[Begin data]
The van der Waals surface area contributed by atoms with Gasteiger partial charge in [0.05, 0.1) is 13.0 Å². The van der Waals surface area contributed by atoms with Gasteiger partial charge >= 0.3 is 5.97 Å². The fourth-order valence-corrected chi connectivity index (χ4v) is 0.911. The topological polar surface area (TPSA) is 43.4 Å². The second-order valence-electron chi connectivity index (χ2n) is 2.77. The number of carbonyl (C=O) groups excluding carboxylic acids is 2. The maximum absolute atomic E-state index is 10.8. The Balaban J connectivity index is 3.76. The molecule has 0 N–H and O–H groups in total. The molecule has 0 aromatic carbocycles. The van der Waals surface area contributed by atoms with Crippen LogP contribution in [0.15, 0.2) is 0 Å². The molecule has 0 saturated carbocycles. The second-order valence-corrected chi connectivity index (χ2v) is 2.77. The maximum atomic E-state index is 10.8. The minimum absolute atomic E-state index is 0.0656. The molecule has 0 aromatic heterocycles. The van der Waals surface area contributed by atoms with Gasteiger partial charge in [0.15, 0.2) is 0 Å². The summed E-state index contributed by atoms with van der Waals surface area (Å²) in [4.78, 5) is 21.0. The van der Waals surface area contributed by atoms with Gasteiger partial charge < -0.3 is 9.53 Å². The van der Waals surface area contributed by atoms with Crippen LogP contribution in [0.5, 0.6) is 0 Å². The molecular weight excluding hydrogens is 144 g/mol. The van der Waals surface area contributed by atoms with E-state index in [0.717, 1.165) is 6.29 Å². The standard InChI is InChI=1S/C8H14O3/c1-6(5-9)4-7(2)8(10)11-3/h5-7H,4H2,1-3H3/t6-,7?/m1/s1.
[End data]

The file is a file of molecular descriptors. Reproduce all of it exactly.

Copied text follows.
The van der Waals surface area contributed by atoms with Gasteiger partial charge in [0.05, 0.1) is 13.0 Å². The van der Waals surface area contributed by atoms with Gasteiger partial charge >= 0.3 is 5.97 Å². The fourth-order valence-corrected chi connectivity index (χ4v) is 0.911. The topological polar surface area (TPSA) is 43.4 Å². The second-order valence-electron chi connectivity index (χ2n) is 2.77. The number of carbonyl (C=O) groups excluding carboxylic acids is 2. The maximum absolute atomic E-state index is 10.8. The Balaban J connectivity index is 3.76. The molecule has 0 N–H and O–H groups in total. The molecule has 0 aromatic carbocycles. The van der Waals surface area contributed by atoms with Crippen LogP contribution in [0.15, 0.2) is 0 Å². The molecule has 0 saturated carbocycles. The second-order valence-corrected chi connectivity index (χ2v) is 2.77. The maximum atomic E-state index is 10.8. The minimum absolute atomic E-state index is 0.0656. The molecule has 0 aromatic heterocycles. The van der Waals surface area contributed by atoms with Gasteiger partial charge in [0.15, 0.2) is 0 Å². The summed E-state index contributed by atoms with van der Waals surface area (Å²) in [4.78, 5) is 21.0. The van der Waals surface area contributed by atoms with Gasteiger partial charge < -0.3 is 9.53 Å². The van der Waals surface area contributed by atoms with Crippen LogP contribution in [0.5, 0.6) is 0 Å². The molecular weight excluding hydrogens is 144 g/mol. The van der Waals surface area contributed by atoms with E-state index in [0.717, 1.165) is 6.29 Å². The standard InChI is InChI=1S/C8H14O3/c1-6(5-9)4-7(2)8(10)11-3/h5-7H,4H2,1-3H3/t6-,7?/m1/s1.